Sara really loved her HTC G1 from T-Mobile, and bought the similar-ish Samsung Sidekick 4G as a replacement when its years of loyal service ended. The new phone has not been so loyal. It locks up, won’t respond to the touchscreen, and periodically wipes its memory card for no clear reason. Sure, she could back up the memory card content elsewhere, but the non-operational phone is a real problem. Now she’s on her third replacement. T-Mobile is happy to send her a replacement, but she doesn’t want a fifth phone that will inevitably have the same problems. Sara, welcome to smartphone replacement purgatory!
I’ve been a T-Mobile customer for several years now. I think five on my own, and another five when I shared an account with someone else.
Last year, I got the Samsung Sidekick 4G. It seemed close to my beloved G1, that came to a tragic end after a few years of typical use.
This is now my 4th Sidekick. Among the problems I can list, it locks up at least 4 times a day when I’m using a single application. If the phone deigns to restart on its own, the touchscreen stops working. On three separate occasions, the phone has wiped the memory card. Since I do dog rescue, I’ve lost photos of dogs who are no longer alive. The music is replaceable, the photos are not. Another neat trick is when I log on to the internet, the phone will give me constant pop-ups saying I have no internet connection, then load the webpage. Over and over.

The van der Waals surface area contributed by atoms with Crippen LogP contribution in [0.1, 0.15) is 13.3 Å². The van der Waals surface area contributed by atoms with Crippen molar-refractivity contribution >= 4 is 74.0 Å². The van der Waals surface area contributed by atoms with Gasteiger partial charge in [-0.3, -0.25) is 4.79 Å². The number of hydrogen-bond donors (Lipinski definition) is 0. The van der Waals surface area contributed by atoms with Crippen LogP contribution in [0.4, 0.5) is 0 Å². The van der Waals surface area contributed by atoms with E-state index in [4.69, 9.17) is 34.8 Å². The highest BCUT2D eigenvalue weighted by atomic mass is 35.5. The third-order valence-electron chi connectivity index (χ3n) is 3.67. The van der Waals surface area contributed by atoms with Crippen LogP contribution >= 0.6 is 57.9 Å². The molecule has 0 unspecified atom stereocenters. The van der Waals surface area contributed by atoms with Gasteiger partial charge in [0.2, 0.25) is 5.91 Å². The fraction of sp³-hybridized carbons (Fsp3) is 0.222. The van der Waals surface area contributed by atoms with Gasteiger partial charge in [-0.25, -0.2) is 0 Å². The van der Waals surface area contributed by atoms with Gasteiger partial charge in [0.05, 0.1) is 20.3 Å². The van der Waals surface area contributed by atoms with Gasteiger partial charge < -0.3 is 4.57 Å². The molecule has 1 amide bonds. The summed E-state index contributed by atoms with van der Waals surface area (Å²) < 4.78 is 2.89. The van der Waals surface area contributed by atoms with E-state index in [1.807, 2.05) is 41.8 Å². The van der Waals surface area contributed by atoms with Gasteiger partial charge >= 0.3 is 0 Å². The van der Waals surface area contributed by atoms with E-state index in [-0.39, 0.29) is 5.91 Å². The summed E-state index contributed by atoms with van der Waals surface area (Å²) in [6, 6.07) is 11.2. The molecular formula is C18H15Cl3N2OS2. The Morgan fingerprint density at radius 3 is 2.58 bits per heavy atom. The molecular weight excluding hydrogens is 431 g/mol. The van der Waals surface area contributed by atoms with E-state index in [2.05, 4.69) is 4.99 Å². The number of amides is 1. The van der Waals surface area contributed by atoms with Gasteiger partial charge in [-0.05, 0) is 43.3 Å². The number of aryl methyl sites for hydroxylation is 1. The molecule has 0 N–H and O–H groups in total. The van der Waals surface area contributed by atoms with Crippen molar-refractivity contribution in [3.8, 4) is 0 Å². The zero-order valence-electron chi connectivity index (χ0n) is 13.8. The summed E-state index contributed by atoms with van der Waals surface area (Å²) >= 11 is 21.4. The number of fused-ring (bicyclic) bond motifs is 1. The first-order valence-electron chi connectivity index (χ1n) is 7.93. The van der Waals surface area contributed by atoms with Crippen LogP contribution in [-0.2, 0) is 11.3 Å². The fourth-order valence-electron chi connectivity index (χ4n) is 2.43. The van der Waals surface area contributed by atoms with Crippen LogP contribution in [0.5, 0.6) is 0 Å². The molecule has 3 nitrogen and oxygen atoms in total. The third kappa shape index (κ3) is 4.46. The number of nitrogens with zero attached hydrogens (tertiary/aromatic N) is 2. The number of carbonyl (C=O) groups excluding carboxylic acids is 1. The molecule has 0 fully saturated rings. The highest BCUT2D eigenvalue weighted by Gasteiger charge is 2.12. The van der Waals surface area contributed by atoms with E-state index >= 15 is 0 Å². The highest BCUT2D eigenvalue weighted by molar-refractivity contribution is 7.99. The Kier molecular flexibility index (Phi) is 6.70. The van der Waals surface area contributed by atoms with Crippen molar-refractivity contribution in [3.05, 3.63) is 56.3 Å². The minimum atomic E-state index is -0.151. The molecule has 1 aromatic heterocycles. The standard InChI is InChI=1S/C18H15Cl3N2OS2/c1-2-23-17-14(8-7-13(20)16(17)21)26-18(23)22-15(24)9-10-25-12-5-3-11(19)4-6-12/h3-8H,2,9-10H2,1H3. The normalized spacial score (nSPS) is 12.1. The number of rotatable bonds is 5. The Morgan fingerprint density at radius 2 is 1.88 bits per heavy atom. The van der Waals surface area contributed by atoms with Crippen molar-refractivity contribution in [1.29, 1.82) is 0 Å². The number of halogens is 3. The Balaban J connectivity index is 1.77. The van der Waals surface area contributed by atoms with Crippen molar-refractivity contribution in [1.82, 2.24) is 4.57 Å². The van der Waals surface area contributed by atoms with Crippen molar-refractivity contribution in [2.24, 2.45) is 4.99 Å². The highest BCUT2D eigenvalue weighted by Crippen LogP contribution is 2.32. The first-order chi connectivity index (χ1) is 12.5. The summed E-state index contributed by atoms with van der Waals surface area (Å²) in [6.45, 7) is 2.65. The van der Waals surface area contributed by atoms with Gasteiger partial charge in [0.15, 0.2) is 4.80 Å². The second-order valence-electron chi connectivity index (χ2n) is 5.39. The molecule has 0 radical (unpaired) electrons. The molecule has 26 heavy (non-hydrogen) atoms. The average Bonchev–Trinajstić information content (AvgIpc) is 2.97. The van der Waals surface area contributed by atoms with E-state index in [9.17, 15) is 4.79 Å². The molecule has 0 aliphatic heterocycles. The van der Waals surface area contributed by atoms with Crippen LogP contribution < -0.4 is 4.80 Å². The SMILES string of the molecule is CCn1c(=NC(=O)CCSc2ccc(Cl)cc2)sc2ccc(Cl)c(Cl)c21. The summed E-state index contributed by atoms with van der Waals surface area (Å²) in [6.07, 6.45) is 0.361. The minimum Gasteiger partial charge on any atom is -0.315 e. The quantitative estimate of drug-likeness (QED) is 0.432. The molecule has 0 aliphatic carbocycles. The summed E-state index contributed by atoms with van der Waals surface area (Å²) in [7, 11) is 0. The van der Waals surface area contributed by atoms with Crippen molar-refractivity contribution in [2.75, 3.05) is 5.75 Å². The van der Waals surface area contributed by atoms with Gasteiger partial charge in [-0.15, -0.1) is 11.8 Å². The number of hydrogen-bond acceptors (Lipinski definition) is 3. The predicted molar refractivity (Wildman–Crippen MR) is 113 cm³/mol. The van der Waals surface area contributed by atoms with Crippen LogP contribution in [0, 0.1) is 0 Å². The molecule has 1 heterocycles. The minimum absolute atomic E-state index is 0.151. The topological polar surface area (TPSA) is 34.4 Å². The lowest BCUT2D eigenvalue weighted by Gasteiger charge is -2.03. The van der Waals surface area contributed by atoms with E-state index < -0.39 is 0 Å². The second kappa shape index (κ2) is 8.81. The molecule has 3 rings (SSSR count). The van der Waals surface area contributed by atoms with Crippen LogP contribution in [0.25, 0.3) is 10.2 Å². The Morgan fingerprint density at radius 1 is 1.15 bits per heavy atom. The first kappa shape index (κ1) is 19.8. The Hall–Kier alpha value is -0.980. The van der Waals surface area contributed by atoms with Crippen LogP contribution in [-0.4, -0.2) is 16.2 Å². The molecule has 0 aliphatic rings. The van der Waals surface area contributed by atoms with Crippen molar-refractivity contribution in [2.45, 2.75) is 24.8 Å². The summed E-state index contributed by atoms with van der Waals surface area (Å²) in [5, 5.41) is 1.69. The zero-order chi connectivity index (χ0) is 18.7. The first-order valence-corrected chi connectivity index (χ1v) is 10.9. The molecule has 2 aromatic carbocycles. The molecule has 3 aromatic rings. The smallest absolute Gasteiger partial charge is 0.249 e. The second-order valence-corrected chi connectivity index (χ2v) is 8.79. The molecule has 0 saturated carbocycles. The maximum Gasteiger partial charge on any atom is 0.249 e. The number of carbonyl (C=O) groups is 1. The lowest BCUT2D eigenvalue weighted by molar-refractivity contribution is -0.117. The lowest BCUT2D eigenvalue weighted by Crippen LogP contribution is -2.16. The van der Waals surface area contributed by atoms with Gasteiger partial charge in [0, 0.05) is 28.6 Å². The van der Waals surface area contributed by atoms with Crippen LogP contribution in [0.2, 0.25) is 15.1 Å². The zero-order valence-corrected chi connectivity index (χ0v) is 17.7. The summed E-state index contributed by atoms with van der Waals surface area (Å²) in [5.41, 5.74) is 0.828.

Every time, I’ve replaced the phone with the same model, only to have the same problems repeat themselves.
Tonight, I was fed up and called T-Mobile. The customer service rep suggested I replace it with another Sidekick. I told him I didn’t want another phone that wasn’t going to work. I asked to get a phone that was on sale web only, and renew my contract. He told me that my contract wasn’t up until June of 2013, which went directly against what the last CSR told me.
I followed the cutesy and helpful “Care and Feeding of your Android” pdf they sent me (cleared my call logs, texts, and internet history frequently) to no avail.
I asked to speak to a supervisor, and the CSR said that the supervisor was on another call, but would call me back within the hour. I told him that the last time someone from T-Mobile had promised me a call back, it never happened, so it was super important that they call me back.
It’s been nearly two hours now, and still no call. It seems that T-Mobile would rather gain my $200 cancellation fee than renew my contract that would gain them $3,000 over two years.
I’m beyond frustrated with this company, and will be switching as soon as possible.
We’ve heard that T-Mobile is especially receptive to executive e-mail carpet bombs, and recommend that method for getting in touch with them. Maybe someone higher up the food chain will see that the cost of a working phone is high, but not as high as losing the $3,000 Sara will pay them over the next few years of her contract.